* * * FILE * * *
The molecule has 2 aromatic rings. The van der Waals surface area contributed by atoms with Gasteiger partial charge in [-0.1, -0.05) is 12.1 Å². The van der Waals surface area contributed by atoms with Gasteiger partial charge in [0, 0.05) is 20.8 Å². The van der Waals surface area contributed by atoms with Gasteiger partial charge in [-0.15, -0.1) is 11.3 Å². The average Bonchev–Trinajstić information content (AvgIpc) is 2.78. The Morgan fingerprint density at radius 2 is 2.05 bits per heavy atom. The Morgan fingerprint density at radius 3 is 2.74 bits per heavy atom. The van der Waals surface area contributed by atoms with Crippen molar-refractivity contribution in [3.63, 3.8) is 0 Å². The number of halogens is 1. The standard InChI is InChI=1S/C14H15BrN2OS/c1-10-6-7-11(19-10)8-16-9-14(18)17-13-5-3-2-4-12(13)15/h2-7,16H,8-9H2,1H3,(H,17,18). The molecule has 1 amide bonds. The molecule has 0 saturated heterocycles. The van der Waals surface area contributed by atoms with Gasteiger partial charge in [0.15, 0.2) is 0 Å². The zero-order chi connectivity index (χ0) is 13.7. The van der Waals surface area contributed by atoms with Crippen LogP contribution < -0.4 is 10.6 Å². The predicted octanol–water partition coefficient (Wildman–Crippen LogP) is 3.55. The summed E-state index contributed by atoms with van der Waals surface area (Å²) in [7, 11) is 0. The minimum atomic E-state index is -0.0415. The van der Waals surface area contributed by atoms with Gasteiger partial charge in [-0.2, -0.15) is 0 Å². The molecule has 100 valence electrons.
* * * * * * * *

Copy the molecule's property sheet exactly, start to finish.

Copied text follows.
The molecule has 2 aromatic rings. The van der Waals surface area contributed by atoms with Gasteiger partial charge in [-0.1, -0.05) is 12.1 Å². The van der Waals surface area contributed by atoms with Gasteiger partial charge in [0, 0.05) is 20.8 Å². The van der Waals surface area contributed by atoms with Gasteiger partial charge in [-0.15, -0.1) is 11.3 Å². The average Bonchev–Trinajstić information content (AvgIpc) is 2.78. The Morgan fingerprint density at radius 2 is 2.05 bits per heavy atom. The Morgan fingerprint density at radius 3 is 2.74 bits per heavy atom. The van der Waals surface area contributed by atoms with Crippen molar-refractivity contribution in [3.63, 3.8) is 0 Å². The number of halogens is 1. The standard InChI is InChI=1S/C14H15BrN2OS/c1-10-6-7-11(19-10)8-16-9-14(18)17-13-5-3-2-4-12(13)15/h2-7,16H,8-9H2,1H3,(H,17,18). The molecule has 1 amide bonds. The molecule has 0 saturated heterocycles. The van der Waals surface area contributed by atoms with Gasteiger partial charge in [0.15, 0.2) is 0 Å². The zero-order chi connectivity index (χ0) is 13.7. The van der Waals surface area contributed by atoms with Crippen LogP contribution < -0.4 is 10.6 Å². The predicted octanol–water partition coefficient (Wildman–Crippen LogP) is 3.55. The summed E-state index contributed by atoms with van der Waals surface area (Å²) in [7, 11) is 0. The minimum atomic E-state index is -0.0415. The van der Waals surface area contributed by atoms with Gasteiger partial charge in [-0.2, -0.15) is 0 Å². The molecule has 100 valence electrons.